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Dave McKenna tackles a 16-year-old chess cheat

Discussion in 'Journalism topics only' started by Versatile, Sep 13, 2012.

  1. Versatile

    Versatile Active Member


    Writing for Grantland, McKenna details the story of a high school student who cheated at chess as a gateway to the broader questions facing chess in the connected world. It's a gripping, wonderfully told story, but I am not sure how comfortable I am with it, ethically. Should we really be calling attention to the ethical failings of a 16-year-old, using his real name? McKenna says the tournament made note of his name and his case is somewhat high-profile, but this story has greater reach than chess message boards and newsletters. It's linked off the ESPN.com homepage right now.

    This kid knows a full account of his cheating at chess when he was 16 will appear high on Google searches for his name for as long as Google exists. That doesn't seem fair. He messed up, but isn't he young enough to be allowed to mess up?
  2. RickStain

    RickStain Well-Known Member

    Nope, sorry. Not for this. 16 is plenty old enough to know what he's doing was wrong, and he wasn't just playing in scholastic tournaments. This wasn't "lol, I cheated on a test in high school." The kid entered real, adult chess tournaments for actual money. He intentionally doctored an electronic device for scorekeeping to run a powerful chess engine so that he could steal money and ratings points from other players.

    That's the kind of person he is, so he can live with reputation hit for awhile.
  3. typefitter

    typefitter Well-Known Member

    This is an interesting debate. I don't know what the rule is in the U.S., but in Canada, a "young offender" is someone who hasn't yet reached his 16th birthday. Even if they kill someone, their names can't be published. Obviously, the chess kid committed a far lesser crime than murder, but up here at least, once you reach 16, you lose the ability to blame your age for your actions. You are considered an adult before the law.

    At the same time, I did dumb things when I was 16 that I wouldn't dream of doing now. I think like a lot of people of my vintage, I'll be forever grateful that the Internet was not around when I was a kid.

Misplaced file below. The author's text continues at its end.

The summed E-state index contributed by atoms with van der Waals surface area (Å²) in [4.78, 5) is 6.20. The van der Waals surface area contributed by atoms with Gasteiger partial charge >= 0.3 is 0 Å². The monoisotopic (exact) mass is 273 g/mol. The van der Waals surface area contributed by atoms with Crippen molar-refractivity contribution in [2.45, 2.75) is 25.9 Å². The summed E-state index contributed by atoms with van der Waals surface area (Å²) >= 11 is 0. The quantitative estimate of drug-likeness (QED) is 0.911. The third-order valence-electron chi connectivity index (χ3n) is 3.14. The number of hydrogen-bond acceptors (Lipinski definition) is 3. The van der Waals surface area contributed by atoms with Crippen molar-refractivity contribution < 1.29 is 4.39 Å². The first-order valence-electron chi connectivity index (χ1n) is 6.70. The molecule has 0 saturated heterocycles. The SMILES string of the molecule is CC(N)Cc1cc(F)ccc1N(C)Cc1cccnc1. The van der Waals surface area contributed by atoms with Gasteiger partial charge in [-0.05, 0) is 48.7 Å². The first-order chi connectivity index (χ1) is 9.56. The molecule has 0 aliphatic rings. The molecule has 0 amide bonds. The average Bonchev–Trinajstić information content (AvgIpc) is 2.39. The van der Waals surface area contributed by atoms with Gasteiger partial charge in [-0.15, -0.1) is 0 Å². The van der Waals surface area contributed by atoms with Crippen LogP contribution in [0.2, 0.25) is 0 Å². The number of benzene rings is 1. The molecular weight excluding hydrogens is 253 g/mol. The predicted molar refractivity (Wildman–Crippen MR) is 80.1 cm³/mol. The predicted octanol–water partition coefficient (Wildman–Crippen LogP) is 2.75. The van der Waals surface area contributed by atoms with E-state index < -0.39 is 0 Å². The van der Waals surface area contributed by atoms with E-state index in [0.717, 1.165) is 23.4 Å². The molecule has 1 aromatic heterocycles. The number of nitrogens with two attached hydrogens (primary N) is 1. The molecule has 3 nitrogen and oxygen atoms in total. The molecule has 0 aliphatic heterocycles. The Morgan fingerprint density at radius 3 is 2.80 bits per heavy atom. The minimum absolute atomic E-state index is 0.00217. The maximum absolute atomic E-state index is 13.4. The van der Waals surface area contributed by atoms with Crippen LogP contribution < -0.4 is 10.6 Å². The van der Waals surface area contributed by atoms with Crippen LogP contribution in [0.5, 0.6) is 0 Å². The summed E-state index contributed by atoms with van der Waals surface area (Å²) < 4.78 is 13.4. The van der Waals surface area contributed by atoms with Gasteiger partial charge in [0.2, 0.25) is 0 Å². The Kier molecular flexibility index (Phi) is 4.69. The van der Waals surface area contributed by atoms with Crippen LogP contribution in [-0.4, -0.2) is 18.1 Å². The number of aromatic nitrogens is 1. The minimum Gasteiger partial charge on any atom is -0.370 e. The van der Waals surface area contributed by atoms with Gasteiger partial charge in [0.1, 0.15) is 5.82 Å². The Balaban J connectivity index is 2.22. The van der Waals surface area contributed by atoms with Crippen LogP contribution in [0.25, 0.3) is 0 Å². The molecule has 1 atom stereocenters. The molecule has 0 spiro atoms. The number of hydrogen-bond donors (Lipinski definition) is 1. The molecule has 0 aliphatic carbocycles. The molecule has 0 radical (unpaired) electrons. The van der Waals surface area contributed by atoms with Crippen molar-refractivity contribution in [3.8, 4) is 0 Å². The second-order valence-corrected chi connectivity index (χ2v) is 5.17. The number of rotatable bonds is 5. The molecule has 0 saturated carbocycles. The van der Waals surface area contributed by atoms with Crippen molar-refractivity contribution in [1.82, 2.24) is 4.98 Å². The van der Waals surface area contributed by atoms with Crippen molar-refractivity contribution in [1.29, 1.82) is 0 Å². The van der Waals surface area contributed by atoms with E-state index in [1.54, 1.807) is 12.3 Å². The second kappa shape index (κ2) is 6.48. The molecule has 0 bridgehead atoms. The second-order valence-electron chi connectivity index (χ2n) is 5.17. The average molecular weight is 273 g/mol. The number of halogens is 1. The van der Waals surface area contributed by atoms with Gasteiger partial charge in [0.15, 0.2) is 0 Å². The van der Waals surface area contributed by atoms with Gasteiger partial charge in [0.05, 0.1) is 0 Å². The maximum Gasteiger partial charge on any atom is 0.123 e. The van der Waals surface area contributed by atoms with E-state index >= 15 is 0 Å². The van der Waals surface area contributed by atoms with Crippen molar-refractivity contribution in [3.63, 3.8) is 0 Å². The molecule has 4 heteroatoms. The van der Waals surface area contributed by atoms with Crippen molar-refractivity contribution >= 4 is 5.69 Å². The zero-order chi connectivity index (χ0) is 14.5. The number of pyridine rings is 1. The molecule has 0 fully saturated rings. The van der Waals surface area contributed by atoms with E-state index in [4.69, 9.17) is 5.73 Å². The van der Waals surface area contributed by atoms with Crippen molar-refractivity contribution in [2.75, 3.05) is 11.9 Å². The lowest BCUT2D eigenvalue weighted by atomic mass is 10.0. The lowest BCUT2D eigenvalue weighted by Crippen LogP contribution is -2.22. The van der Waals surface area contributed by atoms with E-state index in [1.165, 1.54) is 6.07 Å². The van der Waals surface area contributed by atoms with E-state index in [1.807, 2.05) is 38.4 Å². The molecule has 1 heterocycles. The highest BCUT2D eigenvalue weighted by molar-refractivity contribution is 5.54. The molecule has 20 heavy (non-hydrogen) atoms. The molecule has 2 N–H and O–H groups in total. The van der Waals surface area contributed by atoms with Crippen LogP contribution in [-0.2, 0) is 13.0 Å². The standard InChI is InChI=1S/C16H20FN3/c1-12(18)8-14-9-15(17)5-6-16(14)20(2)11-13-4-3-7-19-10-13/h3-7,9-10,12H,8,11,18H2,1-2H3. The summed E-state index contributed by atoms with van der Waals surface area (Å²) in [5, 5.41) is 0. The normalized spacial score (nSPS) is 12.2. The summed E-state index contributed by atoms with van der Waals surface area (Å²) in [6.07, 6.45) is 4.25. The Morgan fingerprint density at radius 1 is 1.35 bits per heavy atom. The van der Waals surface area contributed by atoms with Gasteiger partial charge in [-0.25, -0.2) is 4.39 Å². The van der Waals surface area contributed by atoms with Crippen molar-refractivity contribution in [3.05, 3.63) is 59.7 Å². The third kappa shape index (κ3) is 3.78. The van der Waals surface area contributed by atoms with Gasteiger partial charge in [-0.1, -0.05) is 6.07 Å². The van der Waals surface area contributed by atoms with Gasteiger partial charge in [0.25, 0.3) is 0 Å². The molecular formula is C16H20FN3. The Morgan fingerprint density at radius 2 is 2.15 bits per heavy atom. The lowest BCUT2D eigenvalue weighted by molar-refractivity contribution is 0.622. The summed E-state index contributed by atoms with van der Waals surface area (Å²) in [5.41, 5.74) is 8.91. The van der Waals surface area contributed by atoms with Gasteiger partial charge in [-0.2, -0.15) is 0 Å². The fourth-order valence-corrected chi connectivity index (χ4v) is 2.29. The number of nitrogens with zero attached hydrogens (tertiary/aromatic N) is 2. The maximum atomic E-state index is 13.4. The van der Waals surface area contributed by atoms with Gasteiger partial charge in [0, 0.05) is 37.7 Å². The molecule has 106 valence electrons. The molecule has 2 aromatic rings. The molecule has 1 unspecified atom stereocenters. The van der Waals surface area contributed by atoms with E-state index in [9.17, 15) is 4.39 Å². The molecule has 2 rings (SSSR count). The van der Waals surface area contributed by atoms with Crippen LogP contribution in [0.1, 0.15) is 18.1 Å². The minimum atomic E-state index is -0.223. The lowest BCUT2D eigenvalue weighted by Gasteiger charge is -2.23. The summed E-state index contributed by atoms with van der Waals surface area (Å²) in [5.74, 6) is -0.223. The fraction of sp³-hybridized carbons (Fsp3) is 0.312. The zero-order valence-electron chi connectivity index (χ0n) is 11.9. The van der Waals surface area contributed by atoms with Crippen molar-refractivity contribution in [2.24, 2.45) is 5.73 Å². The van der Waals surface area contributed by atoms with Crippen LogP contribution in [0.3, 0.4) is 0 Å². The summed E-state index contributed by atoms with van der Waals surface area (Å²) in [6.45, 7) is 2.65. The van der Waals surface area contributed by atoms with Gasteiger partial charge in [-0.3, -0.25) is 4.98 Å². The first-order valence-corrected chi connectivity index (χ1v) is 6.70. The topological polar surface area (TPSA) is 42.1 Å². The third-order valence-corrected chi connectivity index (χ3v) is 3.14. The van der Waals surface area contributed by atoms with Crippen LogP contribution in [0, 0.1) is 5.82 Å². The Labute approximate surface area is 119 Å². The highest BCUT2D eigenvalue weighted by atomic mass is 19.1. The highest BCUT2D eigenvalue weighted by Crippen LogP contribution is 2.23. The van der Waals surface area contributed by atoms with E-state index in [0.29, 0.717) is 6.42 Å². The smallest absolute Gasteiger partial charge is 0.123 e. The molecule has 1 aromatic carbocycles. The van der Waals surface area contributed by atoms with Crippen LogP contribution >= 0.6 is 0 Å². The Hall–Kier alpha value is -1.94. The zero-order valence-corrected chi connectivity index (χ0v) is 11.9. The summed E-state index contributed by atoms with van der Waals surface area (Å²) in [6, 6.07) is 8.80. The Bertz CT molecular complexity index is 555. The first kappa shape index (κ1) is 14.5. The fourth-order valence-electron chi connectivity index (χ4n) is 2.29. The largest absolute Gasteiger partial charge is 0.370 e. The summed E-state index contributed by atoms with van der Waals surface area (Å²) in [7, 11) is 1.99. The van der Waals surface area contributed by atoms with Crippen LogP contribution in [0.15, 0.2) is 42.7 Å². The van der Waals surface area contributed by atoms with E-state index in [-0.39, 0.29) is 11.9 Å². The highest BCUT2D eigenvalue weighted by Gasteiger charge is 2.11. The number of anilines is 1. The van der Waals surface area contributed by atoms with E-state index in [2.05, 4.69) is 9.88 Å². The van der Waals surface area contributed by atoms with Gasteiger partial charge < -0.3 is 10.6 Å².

4. typefitter

    typefitter Well-Known Member

    Actually, after double-checking the Young Offenders Act, the age is now 17. (My dad is sitting here, and he's saying that must be a recent change... relied on him for my previous information. Old man is slipping.) So, this kid could theoretically murder someone in Canada and not be named. Again, not sure what the rules are in the U.S. for that stuff, or if you guys have any rules like that. Here, though, 16 would be considered too young to shame.
  5. In the U.S. this stuff varies by state.
  6. The Big Ragu

    The Big Ragu Moderator Staff Member

    Please correct me if I am wrong, but youthful offender laws prevent the police or authorities from releasing information about the kid. If a newspaper or media outlet is able to discern that info on their own, though, there is nothing illegal about publishing a kid's name.

    My understanding was that a lot of newspapers have their own policies about it, but there is nothing legally stopping them from printing anything that isn't libelous, including a youthful offenders name if they chose to.
  7. RickStain

    RickStain Well-Known Member

    In America, yes.

    In Canada, some publication is banned. It depends on the circumstances.
  8. sgreenwell

    sgreenwell Well-Known Member

    I think the Google thing is somewhat overrated, and varies wildly from occupation to occupation. Maybe someday, everyone will just do it as part of the hiring routine, but right now in Rhode Island, convicted child molesters with long, long dossiers both on Google and in the searchable court database don't seem to have many problems finding gainful employment.

    As far as the chess cheat, if anything, I think a story like this would help him, since it increases the natural curiosity factor. He also has years to pull a mea culpa, unlike, say, Stephen Glass or Jayson Blair. Finally, he is a chess cheat - I imagine that like being a computer hacker or other brainy, white collar crime, it probably won't be seen as a negative to everyone.
  9. Yes.
    But again, the age kids/adults are considered youthful offenders varies from state to state.
  10. JC

    JC Well-Known Member

    I believe the only circumstance that would allow it in Canada is if the youth is tried as an adult.
  11. typefitter

    typefitter Well-Known Member

    I believe JC is correct. If a crime is heinous enough, I believe children over the age of 12 can be tried as adults, and then I believe (I'm not positive) an exception can be made. But the whole point of the Young Offenders Act is to give kids the chance to be rehabilitated and start their lives clean. Publishing their names would defeat that purpose.
  12. McNuggetsMan

    McNuggetsMan Member

    If I remember right, the Canucks fan who was caught in the photo trying to light the police car on fire had to get a special judge's order to allow him to make a public apology since he was underage. The media wouldn't be allowed to cover the apology without the judge's permission.
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